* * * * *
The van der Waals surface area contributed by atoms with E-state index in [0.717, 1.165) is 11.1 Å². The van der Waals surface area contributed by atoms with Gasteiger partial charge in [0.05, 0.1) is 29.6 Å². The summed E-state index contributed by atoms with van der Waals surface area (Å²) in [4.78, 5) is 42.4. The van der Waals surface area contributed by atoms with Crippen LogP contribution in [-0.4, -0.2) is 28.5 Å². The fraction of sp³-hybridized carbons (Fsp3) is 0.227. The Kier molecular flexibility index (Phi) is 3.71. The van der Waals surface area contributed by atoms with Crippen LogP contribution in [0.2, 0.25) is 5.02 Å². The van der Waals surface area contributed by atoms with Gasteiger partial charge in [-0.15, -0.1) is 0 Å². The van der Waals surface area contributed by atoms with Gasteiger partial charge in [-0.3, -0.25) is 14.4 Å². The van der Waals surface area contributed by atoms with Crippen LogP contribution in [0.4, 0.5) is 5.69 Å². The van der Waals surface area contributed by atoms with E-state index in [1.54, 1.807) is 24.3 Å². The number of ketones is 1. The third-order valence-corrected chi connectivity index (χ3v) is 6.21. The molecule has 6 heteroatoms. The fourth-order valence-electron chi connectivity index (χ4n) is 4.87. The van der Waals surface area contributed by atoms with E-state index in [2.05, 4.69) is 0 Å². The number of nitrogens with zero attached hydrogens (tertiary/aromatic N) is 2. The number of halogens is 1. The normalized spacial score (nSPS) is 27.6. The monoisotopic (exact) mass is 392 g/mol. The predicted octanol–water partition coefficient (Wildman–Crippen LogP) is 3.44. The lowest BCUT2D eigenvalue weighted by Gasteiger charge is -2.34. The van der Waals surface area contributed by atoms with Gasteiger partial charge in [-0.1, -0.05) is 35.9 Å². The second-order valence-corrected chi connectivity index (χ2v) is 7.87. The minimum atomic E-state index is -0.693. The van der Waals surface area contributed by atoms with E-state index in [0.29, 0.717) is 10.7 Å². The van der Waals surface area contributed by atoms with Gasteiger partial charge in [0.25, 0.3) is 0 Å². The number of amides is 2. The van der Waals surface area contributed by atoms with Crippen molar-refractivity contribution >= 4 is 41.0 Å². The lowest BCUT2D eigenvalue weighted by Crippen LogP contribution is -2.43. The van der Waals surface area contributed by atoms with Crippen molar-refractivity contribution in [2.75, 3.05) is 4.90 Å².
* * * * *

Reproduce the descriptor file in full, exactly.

The van der Waals surface area contributed by atoms with E-state index in [0.717, 1.165) is 11.1 Å². The van der Waals surface area contributed by atoms with Gasteiger partial charge in [0.05, 0.1) is 29.6 Å². The summed E-state index contributed by atoms with van der Waals surface area (Å²) in [4.78, 5) is 42.4. The van der Waals surface area contributed by atoms with Crippen LogP contribution in [-0.4, -0.2) is 28.5 Å². The fraction of sp³-hybridized carbons (Fsp3) is 0.227. The Kier molecular flexibility index (Phi) is 3.71. The van der Waals surface area contributed by atoms with Crippen LogP contribution in [0.2, 0.25) is 5.02 Å². The van der Waals surface area contributed by atoms with Gasteiger partial charge in [-0.15, -0.1) is 0 Å². The van der Waals surface area contributed by atoms with Gasteiger partial charge in [-0.3, -0.25) is 14.4 Å². The van der Waals surface area contributed by atoms with Crippen LogP contribution in [0.4, 0.5) is 5.69 Å². The van der Waals surface area contributed by atoms with E-state index in [1.54, 1.807) is 24.3 Å². The number of ketones is 1. The third-order valence-corrected chi connectivity index (χ3v) is 6.21. The molecule has 6 heteroatoms. The fourth-order valence-electron chi connectivity index (χ4n) is 4.87. The van der Waals surface area contributed by atoms with E-state index in [2.05, 4.69) is 0 Å². The number of nitrogens with zero attached hydrogens (tertiary/aromatic N) is 2. The number of halogens is 1. The normalized spacial score (nSPS) is 27.6. The monoisotopic (exact) mass is 392 g/mol. The predicted octanol–water partition coefficient (Wildman–Crippen LogP) is 3.44. The lowest BCUT2D eigenvalue weighted by Gasteiger charge is -2.34. The van der Waals surface area contributed by atoms with Gasteiger partial charge in [-0.1, -0.05) is 35.9 Å². The second-order valence-corrected chi connectivity index (χ2v) is 7.87. The minimum atomic E-state index is -0.693. The van der Waals surface area contributed by atoms with E-state index in [0.29, 0.717) is 10.7 Å². The van der Waals surface area contributed by atoms with Gasteiger partial charge in [0.25, 0.3) is 0 Å². The number of amides is 2. The van der Waals surface area contributed by atoms with Crippen molar-refractivity contribution >= 4 is 41.0 Å². The lowest BCUT2D eigenvalue weighted by Crippen LogP contribution is -2.43. The van der Waals surface area contributed by atoms with Crippen molar-refractivity contribution in [2.75, 3.05) is 4.90 Å².